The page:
“Here, try this.”
That seems to be the common directive I hear whenever I step into a local brewpub.
I’m not much of a drinker, but since my husband brews his own IPA at home, I’ve become accustomed to the invitation to sample frothy, hoppy, sometimes bitter, sometimes sour batches of beers. This is what homebrewers do—share their new brews with everyone, even nondrinkers like me, explaining, often in great detail, the process, the challenges, their hypotheses about why a certain batch turned out the way it did. It’s a science, they proclaim. But it’s also a craft.
Meeting Jim Guerger was exactly like that. The software developer from Belmont, California, started as a homebrewer in 1978, when the practice became legal in the U.S. After about a decade of brewing in his garage, he got serious, making 10-gallon batches he bottled at home. Then, in 1998, he and his family moved to Kauai—with all of his brewing gear, of course. He immediately set up shop in his garage and met other homebrewers on the island. This is when he came up with what’s now his signature brew, the Black Limousine, with a taste that’s similar to combining Steinlager and Guinness. “It’s a long, easy ride,” Guerger says. “Really comfortable. You can drive it for a long time.”
It’s the first beer Guerger encouraged me to try—and his description was spot on. It’s dark and rich but not filling. And, like all of the beers he makes, very drinkable.
Guerger embodies everything about his company, Kauai Beer. He’s friendly, warm and passionate. His affection for dogs is apparent when you walk toward the bathroom and see an entire wall devoted to photos of canine customers. (Dogs are welcome to dine with their humans outside.) And his love of food literally built the brewpub part of his business, which opened in 2013. The menu is full of perfect beer food: house-made Bavarian pretzels, taro fries served with a spicy remoulade, crispy egg rolls stuffed with house-cured pastrami and sauerkraut, and schnitzel draped in mushroom gravy and served with German-style potato salad.
The brewery is in the back of the restaurant. There’s a window where you can see several 750-gallon stainless steel fermenter tanks and a 350-gallon mash tun used to mix the grains with water. This backroom is where thousands of gallons of Kauai Beer are made every year. Right now the brewery churns out several different brews on tap at the restaurant and available for purchase in growlers, from the malty German-style pale Lihue Lager to a refreshing wheat beer brewed with 50 pounds of local guava purée.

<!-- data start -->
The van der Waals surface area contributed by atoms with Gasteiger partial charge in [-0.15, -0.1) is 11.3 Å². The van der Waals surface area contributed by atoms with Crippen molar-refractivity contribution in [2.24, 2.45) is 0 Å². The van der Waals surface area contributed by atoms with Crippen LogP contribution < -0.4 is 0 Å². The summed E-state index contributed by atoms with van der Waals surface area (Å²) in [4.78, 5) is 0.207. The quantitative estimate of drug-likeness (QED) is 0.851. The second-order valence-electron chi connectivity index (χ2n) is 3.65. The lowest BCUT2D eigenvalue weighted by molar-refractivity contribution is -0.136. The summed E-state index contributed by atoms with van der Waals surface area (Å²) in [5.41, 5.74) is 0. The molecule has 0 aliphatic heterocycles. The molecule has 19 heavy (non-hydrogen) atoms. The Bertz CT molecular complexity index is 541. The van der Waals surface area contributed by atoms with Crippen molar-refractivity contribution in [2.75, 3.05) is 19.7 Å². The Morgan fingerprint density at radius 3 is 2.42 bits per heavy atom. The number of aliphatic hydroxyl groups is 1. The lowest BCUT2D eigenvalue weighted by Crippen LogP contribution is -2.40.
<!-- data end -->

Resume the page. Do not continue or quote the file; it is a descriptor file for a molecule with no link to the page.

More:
Guerger’s already expanding, too. He owns the lot next door and construction was underway when we visited in March to double the size of the brewery and build an outdoor seating area with mural paintings and maybe a climbing wall.
“It’s wonderful, beautiful here,” Guerger says, standing in the open space, with dirt covering the ground and a blue sky overhead. “So why not take advantage of it?”
Guerger has done what many homebrewers only dream about: run a successful brewery—and in paradise. Guerger bought this space in 2012, when it was just an overlooked stretch of real estate offices and a nail salon in the middle of Lihue town on Rice Street.
Building the brewery wasn’t easy. He couldn’t just buy the equipment he needed at a nearby supply store. He found a brewery in Portland—Roots Organic Brewing—that was selling its equipment. He bought everything it had, which was shipped to Kauai in pieces. With no instructions. Guerger and his son, Justin, who moved back home to help his dad, had to put everything together—tanks, pumps, pipes—by themselves. (Justin is now the general manager.)
“Justin became an expert welder,” Guerger says, laughing.
The brewery first opened as a tasting room, just two days a week. Once Kauai Beer started serving food, it opened more often, from five days a week to now six. Every Thursday two food trucks pull up in front of the restaurant; it may seem counterintuitive to have trucks compete for your business, but Guerger says it works, and customers love it. “It’s become a tradition,” he says. “It’s actually the busiest days we have.”
And the little touches matter here. Like the free dog treats made from the brewery’s spent grain that you can grab for your pooch. Like the fact that all servers have to pass the Brewers Association’s cicerone certification program that Guerger pays for. Like the shelves of board games customers can play with. Like the beer cheese sauce and wasabi mustard all made in-house and using Kauai Beer. Like the dining room tables and bar tops all made from donated remnants of an old Norfolk pine that once grew along Kaumualii Highway on the island’s southwest side. Like an experimental IPA crafted with about 50 pounds of community-donated local honey. Like the relaxing ambiance that makes a Tuesday morning feel like a Friday afternoon.
And that’s the whole point.
“We’re not a sports bar,” Guerger says. “It’s a place where you can enjoy your friends. Our motto is we’re the place between work and home. That’s what we are.”
4265 Rice St., Lihue, (808) 245-2337, kauaibeer.com